Rebuilding in the Beijing Hutongs
Rebuilding in the Beijing Hutongs
7. August 2014
Many former industrial buildings in Chinese cities have been converted into hubs for the creative industries. There is political support for the shift of production from inner city neighbourhoods to newly established industrial zones on the fringes of the metropolises. Of course, environmental hazards play a role in this shift away from old small-scale factories, but so do changing modes of production that require different spaces and access to modern infrastructure. For creative industries and young entrepreneurs the remaining structures are full of potential with their own histories embodied in the buildings and spaces.
In the early years of the Peoples Republic of China, the official policy was to turn “consumption cities” into “productive cities”. Projects such as the Joint Factory 718, today the famous Art District 798, were models in the 1950s.
Industrialisation was a prime force in turning the old intellectual centre of Beijing into a hub for the Commune Movement in the early 1960s. Each work unit (danwei) was conceived as self-sufficient and provided working places, housing and the basic infrastructure for the community.
The abandoned printing factory discussed here is a rather small project with diverse layers of development. It is located right behind the National Art Museum from 1960 – a key building designed by Dai Nianci – which represents the state of the art of its time in the politically correct “National Style”.
Quite different is the conglomerate of the printing factory with buildings dating from 1960s, 1970s and later additions. They represent the ordinary aesthetics and economic reality of the time of construction, and were built without having to fulfil any formal requirements. The rectangular box-like 3-storey buildings are placed around a courtyard and stood – before renovation – in a disordered condition with the plain bricks painted white.
The office of Origin Architect cleaned the exterior walls, which are partly made of poor quality red bricks and now represent the spirit of the time of construction with all the irregularities and scars on their surfaces. The vertical brick reinforcement, added after the earthquake in Tangshan in 1976, structures the exterior façades. The appearance of the cleaned bricks and the concrete elements are intensified by the use of smooth red bricks for the new flooring of the courtyard.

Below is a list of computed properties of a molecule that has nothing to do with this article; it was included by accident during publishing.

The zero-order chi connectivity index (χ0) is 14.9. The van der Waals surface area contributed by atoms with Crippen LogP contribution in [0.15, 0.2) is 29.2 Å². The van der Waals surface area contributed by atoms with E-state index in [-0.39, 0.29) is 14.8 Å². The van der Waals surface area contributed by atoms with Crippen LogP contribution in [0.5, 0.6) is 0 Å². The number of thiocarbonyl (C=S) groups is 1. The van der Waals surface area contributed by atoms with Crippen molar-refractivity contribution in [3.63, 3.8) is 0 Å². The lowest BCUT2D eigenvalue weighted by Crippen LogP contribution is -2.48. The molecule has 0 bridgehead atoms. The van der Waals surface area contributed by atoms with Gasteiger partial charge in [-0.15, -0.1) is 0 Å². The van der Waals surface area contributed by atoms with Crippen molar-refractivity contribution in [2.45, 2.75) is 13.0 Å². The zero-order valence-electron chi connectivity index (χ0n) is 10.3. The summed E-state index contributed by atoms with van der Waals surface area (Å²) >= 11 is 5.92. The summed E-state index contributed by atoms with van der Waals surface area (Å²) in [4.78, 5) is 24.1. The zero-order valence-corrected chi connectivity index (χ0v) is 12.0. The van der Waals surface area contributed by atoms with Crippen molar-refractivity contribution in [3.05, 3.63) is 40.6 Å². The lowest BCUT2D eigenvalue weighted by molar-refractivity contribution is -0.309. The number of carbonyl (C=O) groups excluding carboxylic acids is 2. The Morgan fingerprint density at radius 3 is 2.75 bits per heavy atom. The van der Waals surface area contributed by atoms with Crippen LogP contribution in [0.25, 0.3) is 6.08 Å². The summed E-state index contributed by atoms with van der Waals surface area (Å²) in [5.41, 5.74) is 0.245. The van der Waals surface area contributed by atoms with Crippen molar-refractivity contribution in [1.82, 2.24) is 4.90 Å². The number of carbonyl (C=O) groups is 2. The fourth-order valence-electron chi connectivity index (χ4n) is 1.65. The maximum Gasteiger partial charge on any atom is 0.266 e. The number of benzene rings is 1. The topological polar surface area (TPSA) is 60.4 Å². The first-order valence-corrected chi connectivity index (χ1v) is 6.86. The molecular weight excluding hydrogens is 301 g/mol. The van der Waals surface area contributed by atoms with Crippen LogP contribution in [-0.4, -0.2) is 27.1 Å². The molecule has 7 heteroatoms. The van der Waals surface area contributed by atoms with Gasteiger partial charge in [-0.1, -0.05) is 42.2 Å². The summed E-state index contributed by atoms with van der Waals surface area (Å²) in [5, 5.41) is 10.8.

The homogeneity of the material and the aesthetic power is even further reinforced with a central Corten-steel box used as a theatre. It replaces a dilapidated two-storey building. The closed front façade makes the theatre stage a strange element that does not respond to the neighbouring buildings. However, the front can be opened up, extending the interior into the courtyard.
An open staircase-system around the theatre building makes the roofs of the neighbouring buildings accessible. After renovation the roofs became terraces and can be used as semi public spaces in a compact neighbourhood where many traditional courtyards still exist.
The sensitive design and the carefully chosen materiality – including new windows – combined with the new functions for the theatre and other creative activities turns the former enclosed work-unit into a knot of new urban activity. The reanimation of old structures for contemporary use and the aesthetic expression of the new additions testify to the potential of conversions. Origin Architect turned the old story into a new novel that does not deny its history.
Reformation of Beijing Offset Printing Factory, Cultural and Creative Park
Backstreet of Art Gallery Dongcheng District Beijing
Architect in Charge
Zhang Hui, Lian Hui, Wang Jing
Engineering Design Support
Beijing Dongfangdaopu Culture Assets operation management Co. Ltd.